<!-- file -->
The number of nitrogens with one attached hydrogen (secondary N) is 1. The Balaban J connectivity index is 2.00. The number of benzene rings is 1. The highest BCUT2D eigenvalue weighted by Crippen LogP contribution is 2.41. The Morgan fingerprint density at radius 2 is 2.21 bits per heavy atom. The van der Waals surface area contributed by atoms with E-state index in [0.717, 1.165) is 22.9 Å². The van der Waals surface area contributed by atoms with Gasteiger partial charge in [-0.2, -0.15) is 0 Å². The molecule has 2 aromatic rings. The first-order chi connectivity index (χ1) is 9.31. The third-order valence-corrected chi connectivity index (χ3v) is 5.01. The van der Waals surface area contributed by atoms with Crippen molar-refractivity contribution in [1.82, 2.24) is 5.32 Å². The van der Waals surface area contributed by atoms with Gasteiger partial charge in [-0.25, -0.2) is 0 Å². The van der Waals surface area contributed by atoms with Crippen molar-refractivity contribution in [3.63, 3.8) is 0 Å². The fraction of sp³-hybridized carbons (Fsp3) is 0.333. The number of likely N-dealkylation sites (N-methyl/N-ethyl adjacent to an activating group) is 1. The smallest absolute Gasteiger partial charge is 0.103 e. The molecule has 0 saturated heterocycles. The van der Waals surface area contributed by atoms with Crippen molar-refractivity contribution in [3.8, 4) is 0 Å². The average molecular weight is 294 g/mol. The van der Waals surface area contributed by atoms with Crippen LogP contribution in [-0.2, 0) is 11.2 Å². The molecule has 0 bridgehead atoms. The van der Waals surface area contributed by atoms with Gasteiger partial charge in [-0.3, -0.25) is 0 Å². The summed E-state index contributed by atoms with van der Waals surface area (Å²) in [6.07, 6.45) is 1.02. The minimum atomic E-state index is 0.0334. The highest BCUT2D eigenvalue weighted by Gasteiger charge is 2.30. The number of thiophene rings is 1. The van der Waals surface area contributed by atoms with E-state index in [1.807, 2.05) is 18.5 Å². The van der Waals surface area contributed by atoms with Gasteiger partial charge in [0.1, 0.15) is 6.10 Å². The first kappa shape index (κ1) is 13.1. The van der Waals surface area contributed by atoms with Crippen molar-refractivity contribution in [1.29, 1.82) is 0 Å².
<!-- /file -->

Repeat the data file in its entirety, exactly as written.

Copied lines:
The number of nitrogens with one attached hydrogen (secondary N) is 1. The Balaban J connectivity index is 2.00. The number of benzene rings is 1. The highest BCUT2D eigenvalue weighted by Crippen LogP contribution is 2.41. The Morgan fingerprint density at radius 2 is 2.21 bits per heavy atom. The van der Waals surface area contributed by atoms with E-state index in [0.717, 1.165) is 22.9 Å². The van der Waals surface area contributed by atoms with Gasteiger partial charge in [-0.2, -0.15) is 0 Å². The molecule has 2 aromatic rings. The first-order chi connectivity index (χ1) is 9.31. The third-order valence-corrected chi connectivity index (χ3v) is 5.01. The van der Waals surface area contributed by atoms with Crippen molar-refractivity contribution in [1.82, 2.24) is 5.32 Å². The van der Waals surface area contributed by atoms with Gasteiger partial charge in [-0.25, -0.2) is 0 Å². The van der Waals surface area contributed by atoms with Crippen molar-refractivity contribution in [3.63, 3.8) is 0 Å². The fraction of sp³-hybridized carbons (Fsp3) is 0.333. The number of likely N-dealkylation sites (N-methyl/N-ethyl adjacent to an activating group) is 1. The smallest absolute Gasteiger partial charge is 0.103 e. The molecule has 0 saturated heterocycles. The van der Waals surface area contributed by atoms with Crippen molar-refractivity contribution in [3.8, 4) is 0 Å². The average molecular weight is 294 g/mol. The van der Waals surface area contributed by atoms with Crippen LogP contribution in [-0.2, 0) is 11.2 Å². The molecule has 0 bridgehead atoms. The van der Waals surface area contributed by atoms with Gasteiger partial charge in [-0.3, -0.25) is 0 Å². The summed E-state index contributed by atoms with van der Waals surface area (Å²) in [6.07, 6.45) is 1.02. The minimum atomic E-state index is 0.0334. The highest BCUT2D eigenvalue weighted by Gasteiger charge is 2.30. The number of thiophene rings is 1. The van der Waals surface area contributed by atoms with E-state index in [1.807, 2.05) is 18.5 Å². The van der Waals surface area contributed by atoms with Gasteiger partial charge in [0.1, 0.15) is 6.10 Å². The first kappa shape index (κ1) is 13.1. The van der Waals surface area contributed by atoms with Crippen molar-refractivity contribution in [1.29, 1.82) is 0 Å².